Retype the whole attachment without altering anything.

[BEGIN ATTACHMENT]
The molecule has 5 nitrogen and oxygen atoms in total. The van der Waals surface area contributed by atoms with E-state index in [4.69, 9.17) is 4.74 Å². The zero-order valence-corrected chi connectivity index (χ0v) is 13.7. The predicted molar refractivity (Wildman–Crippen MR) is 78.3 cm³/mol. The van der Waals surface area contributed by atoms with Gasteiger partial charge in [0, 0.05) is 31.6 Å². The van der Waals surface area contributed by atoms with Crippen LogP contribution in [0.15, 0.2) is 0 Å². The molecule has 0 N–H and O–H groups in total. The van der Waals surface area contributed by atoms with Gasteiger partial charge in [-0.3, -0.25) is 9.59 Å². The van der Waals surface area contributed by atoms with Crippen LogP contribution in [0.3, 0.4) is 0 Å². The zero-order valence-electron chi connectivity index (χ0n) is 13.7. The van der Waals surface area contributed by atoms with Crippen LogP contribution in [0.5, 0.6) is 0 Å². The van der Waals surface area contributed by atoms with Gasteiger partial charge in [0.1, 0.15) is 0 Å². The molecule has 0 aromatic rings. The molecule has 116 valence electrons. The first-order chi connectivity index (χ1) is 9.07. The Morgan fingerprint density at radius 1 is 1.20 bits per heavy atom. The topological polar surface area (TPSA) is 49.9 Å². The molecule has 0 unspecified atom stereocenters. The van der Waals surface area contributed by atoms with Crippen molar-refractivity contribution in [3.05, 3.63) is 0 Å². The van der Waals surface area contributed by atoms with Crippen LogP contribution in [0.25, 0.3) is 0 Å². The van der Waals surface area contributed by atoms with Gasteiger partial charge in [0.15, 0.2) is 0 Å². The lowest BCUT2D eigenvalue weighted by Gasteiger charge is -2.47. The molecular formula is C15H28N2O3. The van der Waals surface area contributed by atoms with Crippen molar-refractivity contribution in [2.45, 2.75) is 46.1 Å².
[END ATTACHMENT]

The molecule has 5 nitrogen and oxygen atoms in total. The van der Waals surface area contributed by atoms with E-state index in [4.69, 9.17) is 4.74 Å². The zero-order valence-corrected chi connectivity index (χ0v) is 13.7. The predicted molar refractivity (Wildman–Crippen MR) is 78.3 cm³/mol. The van der Waals surface area contributed by atoms with Gasteiger partial charge in [0, 0.05) is 31.6 Å². The van der Waals surface area contributed by atoms with Crippen LogP contribution in [0.15, 0.2) is 0 Å². The molecule has 0 N–H and O–H groups in total. The van der Waals surface area contributed by atoms with Gasteiger partial charge in [-0.3, -0.25) is 9.59 Å². The van der Waals surface area contributed by atoms with Crippen LogP contribution in [0.3, 0.4) is 0 Å². The zero-order valence-electron chi connectivity index (χ0n) is 13.7. The van der Waals surface area contributed by atoms with Crippen LogP contribution in [0.5, 0.6) is 0 Å². The van der Waals surface area contributed by atoms with Gasteiger partial charge in [0.1, 0.15) is 0 Å². The molecule has 0 aromatic rings. The molecule has 116 valence electrons. The first-order chi connectivity index (χ1) is 9.07. The Morgan fingerprint density at radius 1 is 1.20 bits per heavy atom. The topological polar surface area (TPSA) is 49.9 Å². The molecule has 0 unspecified atom stereocenters. The van der Waals surface area contributed by atoms with Crippen molar-refractivity contribution in [3.05, 3.63) is 0 Å². The van der Waals surface area contributed by atoms with Crippen LogP contribution in [0.25, 0.3) is 0 Å². The van der Waals surface area contributed by atoms with Gasteiger partial charge in [0.15, 0.2) is 0 Å². The lowest BCUT2D eigenvalue weighted by Gasteiger charge is -2.47. The molecular formula is C15H28N2O3. The van der Waals surface area contributed by atoms with Crippen molar-refractivity contribution in [2.45, 2.75) is 46.1 Å².